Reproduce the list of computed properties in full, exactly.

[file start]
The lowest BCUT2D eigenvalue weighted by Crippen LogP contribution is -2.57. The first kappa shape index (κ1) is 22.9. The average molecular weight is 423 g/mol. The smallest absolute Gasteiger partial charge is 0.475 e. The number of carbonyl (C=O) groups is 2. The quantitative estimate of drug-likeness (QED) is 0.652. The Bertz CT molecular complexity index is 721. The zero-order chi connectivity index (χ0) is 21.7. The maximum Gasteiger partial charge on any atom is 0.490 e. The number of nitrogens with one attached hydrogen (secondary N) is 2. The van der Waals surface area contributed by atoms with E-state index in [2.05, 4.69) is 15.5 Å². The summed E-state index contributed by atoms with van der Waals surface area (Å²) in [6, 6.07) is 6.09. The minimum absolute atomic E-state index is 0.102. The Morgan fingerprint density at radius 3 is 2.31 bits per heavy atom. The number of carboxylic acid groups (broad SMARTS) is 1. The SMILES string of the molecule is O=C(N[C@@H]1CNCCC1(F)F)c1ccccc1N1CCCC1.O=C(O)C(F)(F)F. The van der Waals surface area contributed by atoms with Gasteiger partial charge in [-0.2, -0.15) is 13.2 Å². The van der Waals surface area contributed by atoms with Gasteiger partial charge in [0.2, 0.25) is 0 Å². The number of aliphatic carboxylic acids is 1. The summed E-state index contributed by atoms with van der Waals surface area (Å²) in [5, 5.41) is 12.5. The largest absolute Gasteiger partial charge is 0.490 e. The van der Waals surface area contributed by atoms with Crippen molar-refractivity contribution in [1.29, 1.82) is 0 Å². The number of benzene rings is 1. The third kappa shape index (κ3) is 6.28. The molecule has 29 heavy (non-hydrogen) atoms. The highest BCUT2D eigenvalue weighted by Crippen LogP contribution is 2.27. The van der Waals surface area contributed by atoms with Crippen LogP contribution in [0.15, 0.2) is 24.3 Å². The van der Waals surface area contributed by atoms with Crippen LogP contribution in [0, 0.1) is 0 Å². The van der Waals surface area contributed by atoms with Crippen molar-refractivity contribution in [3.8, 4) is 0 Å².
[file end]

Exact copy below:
The lowest BCUT2D eigenvalue weighted by Crippen LogP contribution is -2.57. The first kappa shape index (κ1) is 22.9. The average molecular weight is 423 g/mol. The smallest absolute Gasteiger partial charge is 0.475 e. The number of carbonyl (C=O) groups is 2. The quantitative estimate of drug-likeness (QED) is 0.652. The Bertz CT molecular complexity index is 721. The zero-order chi connectivity index (χ0) is 21.7. The maximum Gasteiger partial charge on any atom is 0.490 e. The number of nitrogens with one attached hydrogen (secondary N) is 2. The van der Waals surface area contributed by atoms with E-state index in [2.05, 4.69) is 15.5 Å². The summed E-state index contributed by atoms with van der Waals surface area (Å²) in [6, 6.07) is 6.09. The minimum absolute atomic E-state index is 0.102. The Morgan fingerprint density at radius 3 is 2.31 bits per heavy atom. The number of carboxylic acid groups (broad SMARTS) is 1. The SMILES string of the molecule is O=C(N[C@@H]1CNCCC1(F)F)c1ccccc1N1CCCC1.O=C(O)C(F)(F)F. The van der Waals surface area contributed by atoms with Gasteiger partial charge in [-0.2, -0.15) is 13.2 Å². The van der Waals surface area contributed by atoms with Gasteiger partial charge in [0.2, 0.25) is 0 Å². The number of aliphatic carboxylic acids is 1. The summed E-state index contributed by atoms with van der Waals surface area (Å²) in [5, 5.41) is 12.5. The largest absolute Gasteiger partial charge is 0.490 e. The van der Waals surface area contributed by atoms with Crippen molar-refractivity contribution in [1.29, 1.82) is 0 Å². The number of benzene rings is 1. The third kappa shape index (κ3) is 6.28. The molecule has 29 heavy (non-hydrogen) atoms. The highest BCUT2D eigenvalue weighted by Crippen LogP contribution is 2.27. The van der Waals surface area contributed by atoms with Crippen LogP contribution in [0.15, 0.2) is 24.3 Å². The van der Waals surface area contributed by atoms with Crippen LogP contribution in [0, 0.1) is 0 Å². The van der Waals surface area contributed by atoms with Crippen molar-refractivity contribution in [3.8, 4) is 0 Å².